The Primary Differences Between Dry Skin and Dehydrated Skin
Many people often use the terms dry skin and dehydrated skin interchangeably, assuming that they are one and the same. However, there are significant differences between the two conditions that affect how we should treat them. In this article, we will explore the nuances of these distinctions to help you navigate the coming seasonal changes.
Dry Skin: Lack of Moisture
When we talk about dry skin, we are referring to a skin type that is lacking in moisture. This means that the skin does not have enough oil or lipids to keep it hydrated, and supple, and prevent TEWL aka transepidermal water loss. Dry skin is typically characterized by a dull appearance, rough texture, and occasionally flaky skin or patches. It is often caused by genetics, hormonal changes, and environmental factors such as harsh weather, seasonal changes, dry environments, or using harsh products on the skin that disrupt the barrier.
Skin Barrier Function
To understand why dry skin lacks moisture, we need to look at the role of the skin’s barrier function. The outermost layer of our skin, also known as the stratum corneum, acts as a protective barrier between our body and the environment. This barrier is made up of dead skin cells, lipids, and natural moisturizing factors (NMFs) that help to lock in moisture and prevent it from escaping. It also acts as a defense against UV radiation, pollution, and other harmful agents. When this barrier is compromised due to genetics or environmental factors, it can result in dry skin.
Dehydrated Skin: Lack of Water
In contrast to dry skin, dehydrated skin is a condition that results from a lack of water in the skin cells. This means that even if your skin has enough oil, it may still feel tight, itchy, and show signs of fine lines and wrinkles. One of the main causes of dehydrated skin is also a disruption in the skin’s barrier function. When this barrier is damaged, it becomes easier for water to escape from the skin, leading to dehydration. This damage can be caused by harsh products, low-level humidity environments, over-exfoliation, or even excessive exposure to hot water. Additionally, dehydrated skin can also be a symptom of an underlying medical condition such as eczema or psoriasis. It can also be a temporary condition that comes and goes, depending on the external factors affecting the skin.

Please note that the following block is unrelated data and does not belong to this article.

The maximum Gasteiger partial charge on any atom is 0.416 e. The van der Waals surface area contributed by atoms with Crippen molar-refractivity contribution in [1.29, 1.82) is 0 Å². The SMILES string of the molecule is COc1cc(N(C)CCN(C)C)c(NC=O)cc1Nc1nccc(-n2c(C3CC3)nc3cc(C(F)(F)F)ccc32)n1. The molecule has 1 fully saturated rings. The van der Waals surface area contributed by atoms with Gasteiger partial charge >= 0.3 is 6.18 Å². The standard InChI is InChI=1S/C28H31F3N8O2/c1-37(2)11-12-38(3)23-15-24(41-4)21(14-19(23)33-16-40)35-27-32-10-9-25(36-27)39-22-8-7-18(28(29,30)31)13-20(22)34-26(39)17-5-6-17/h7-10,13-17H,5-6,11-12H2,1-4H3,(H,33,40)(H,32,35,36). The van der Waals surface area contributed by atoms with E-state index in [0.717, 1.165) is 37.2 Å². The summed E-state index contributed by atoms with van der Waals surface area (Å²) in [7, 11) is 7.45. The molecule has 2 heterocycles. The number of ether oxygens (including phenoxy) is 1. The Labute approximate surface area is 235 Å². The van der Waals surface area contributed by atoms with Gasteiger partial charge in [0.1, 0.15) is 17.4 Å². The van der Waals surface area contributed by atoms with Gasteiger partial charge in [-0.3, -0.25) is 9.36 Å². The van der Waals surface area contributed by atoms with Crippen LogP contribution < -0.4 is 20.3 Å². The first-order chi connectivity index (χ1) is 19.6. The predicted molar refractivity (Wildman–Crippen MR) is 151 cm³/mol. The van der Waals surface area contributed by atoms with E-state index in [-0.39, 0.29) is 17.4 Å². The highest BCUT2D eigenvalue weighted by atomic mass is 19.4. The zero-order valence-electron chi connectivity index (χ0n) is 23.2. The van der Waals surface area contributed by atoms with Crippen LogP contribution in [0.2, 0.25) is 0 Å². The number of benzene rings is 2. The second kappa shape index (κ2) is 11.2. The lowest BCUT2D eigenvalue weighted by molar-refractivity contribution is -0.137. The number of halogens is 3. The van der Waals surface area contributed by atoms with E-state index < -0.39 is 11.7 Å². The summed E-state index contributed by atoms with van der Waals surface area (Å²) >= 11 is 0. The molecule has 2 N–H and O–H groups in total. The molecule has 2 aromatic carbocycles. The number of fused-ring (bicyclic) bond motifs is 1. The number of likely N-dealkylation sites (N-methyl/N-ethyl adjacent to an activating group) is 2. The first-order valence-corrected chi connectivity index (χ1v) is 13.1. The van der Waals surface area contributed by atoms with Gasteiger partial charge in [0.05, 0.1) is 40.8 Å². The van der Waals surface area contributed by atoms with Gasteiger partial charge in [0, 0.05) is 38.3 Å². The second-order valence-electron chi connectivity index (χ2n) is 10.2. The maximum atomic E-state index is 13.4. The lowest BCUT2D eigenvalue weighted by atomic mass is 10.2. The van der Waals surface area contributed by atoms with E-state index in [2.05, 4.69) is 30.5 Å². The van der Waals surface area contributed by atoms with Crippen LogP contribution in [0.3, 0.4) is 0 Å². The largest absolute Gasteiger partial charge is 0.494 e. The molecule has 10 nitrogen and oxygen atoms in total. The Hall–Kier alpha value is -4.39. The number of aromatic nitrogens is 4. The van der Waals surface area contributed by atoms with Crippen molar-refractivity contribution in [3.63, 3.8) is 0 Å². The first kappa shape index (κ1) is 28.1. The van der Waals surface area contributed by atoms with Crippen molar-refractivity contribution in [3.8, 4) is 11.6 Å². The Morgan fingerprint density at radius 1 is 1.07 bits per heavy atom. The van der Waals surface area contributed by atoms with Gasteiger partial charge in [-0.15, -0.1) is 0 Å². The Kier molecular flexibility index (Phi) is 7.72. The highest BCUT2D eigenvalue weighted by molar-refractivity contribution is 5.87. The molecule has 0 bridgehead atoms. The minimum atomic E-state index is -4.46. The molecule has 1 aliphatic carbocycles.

The Link Between Dry and Dehydrated Skin
As we have seen, both dry and dehydrated skin can be caused by a disrupted skin barrier. It is essential to note that dry and dehydrated skin can go hand in hand. When the skin’s barrier is disrupted, it can lead to both conditions simultaneously. This means that even if you have an oily skin type, you may still experience dehydrated skin due to barrier dysfunction. This emphasizes the importance of maintaining a healthy skin barrier through proper skincare routines, products, and lifestyle habits.
Remember to always listen to your skin and seek professional help to achieve the healthy, glowing skin of your dreams.
- “The Difference Between Dry and Dehydrated Skin” by Dr. Jennifer Gordon, MD. https://www.healthline.com/health/dry-skin-vs-dehydrated-skin
- “Skin barrier function” by Dr. Annika Vogt PhD and Prof. Peter Elsner MD, PhD. https://www.ncbi.nlm.nih.gov/pmc/articles/PMC5849435/
- “What Is the Extracellular Matrix?” by Dr. Wenyi Wei, PhD. https://www.hopkinsmedicine.org/news/articles/what-is-the-extracellular-matrix
- “pH and Your Skin” by Dr. Jenny Liu, MD. https://www.aad.org/skin-care-basics/dry/oily-skin .